The teacher requested a hearing before an independent hearing examiner, arguing that her tweets were protected free speech under the First Amendment. Following a hearing, the examiner agreed and recommended that the teacher be reinstated. However, the district rejected that recommendation and voted to terminate the teacher's contract. The teacher appealed to the commissioner of education, who ruled that the district had improperly terminated her and ordered that she be reinstated. The district appealed to district court, which held that the board had in fact properly terminated the teacher. The teacher appealed.

In examining whether the teacher's tweets were protected for free speech under the First Amendment, the court of appeals noted that teachers have the right to speak about "matters of public concern." In this instance, the teacher's tweets included expressions of concern regarding immigration, school safety and public employee effectiveness, which are matters of public concern. However, in determining whether the speech was constitutionally protected under the First Amendment, the court must balance the teacher's interests in expressing her concerns with the school district's "interest in performing its services efficiently." In considering that balance, the court considered whether the statement impaired discipline by superiors or harmony among co-workers, had a detrimental impact on close working relationships for which personal loyalty and confidence are necessary, or interfered with the regular operation of the school district.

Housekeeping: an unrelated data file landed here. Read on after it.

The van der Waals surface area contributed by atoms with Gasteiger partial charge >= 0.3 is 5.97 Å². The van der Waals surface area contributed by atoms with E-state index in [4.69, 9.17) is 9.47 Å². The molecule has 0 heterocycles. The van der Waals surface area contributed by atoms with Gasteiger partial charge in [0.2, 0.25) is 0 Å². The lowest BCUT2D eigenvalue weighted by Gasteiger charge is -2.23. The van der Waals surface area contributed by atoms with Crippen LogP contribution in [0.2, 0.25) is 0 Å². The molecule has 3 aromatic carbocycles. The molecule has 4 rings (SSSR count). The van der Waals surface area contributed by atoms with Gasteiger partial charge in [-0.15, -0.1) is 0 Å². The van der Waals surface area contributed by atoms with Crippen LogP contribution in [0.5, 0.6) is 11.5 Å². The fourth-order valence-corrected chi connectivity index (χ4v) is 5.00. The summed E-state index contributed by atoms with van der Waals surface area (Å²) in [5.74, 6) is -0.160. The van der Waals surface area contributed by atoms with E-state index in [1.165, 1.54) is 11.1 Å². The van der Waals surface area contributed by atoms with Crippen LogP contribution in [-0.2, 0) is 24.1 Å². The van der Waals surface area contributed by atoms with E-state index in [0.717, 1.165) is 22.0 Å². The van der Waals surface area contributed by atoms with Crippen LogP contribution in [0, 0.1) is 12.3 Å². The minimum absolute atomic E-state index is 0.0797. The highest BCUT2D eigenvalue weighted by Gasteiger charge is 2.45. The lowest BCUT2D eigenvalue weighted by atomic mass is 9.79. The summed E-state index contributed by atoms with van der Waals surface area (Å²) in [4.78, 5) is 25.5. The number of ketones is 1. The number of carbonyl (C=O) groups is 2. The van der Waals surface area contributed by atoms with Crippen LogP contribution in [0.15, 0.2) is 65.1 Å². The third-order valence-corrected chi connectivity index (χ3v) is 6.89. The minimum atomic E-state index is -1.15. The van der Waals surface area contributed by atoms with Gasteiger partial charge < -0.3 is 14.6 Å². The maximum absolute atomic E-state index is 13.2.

The teacher argued that her tweets were protected free speech because they were made off campus, after work hours, directed to a public official, and that they concerned topics of public concern. The school district argued that the disruption was significant and interfered with the district's interest in operating its schools in an environment in which children feel safe.

The court of appeals noted that the district received numerous forms of communication from the public and the media regarding the tweets and at least two perceived threats. The principal testified that at least one parent wanted to keep her children home from school because of fear caused by the tweets and public reaction to them, there was an in-person community response including 14 individuals speaking out about their concerns of the effects that the teacher's tweets could have on students at a school board meeting, and there was widespread publicity of the tweets by local, national and international media outlets.

The court concluded that although the tweets sought assistance from an elected official and addressed matters of public concern, the tweets created community concern regarding the effect on students' learning, mental health, and general well-being, and resulted in a possible chilling effect that could prevent some children from attending school. Additionally, there were threats and security concerns created by the public outcry. Therefore, the district had evidence to show that the tweets created disruption to the operations of the school district sufficient to terminate the teacher's contract. The court of appeals ruled in favor of the school district and upheld the termination of the teacher's contract.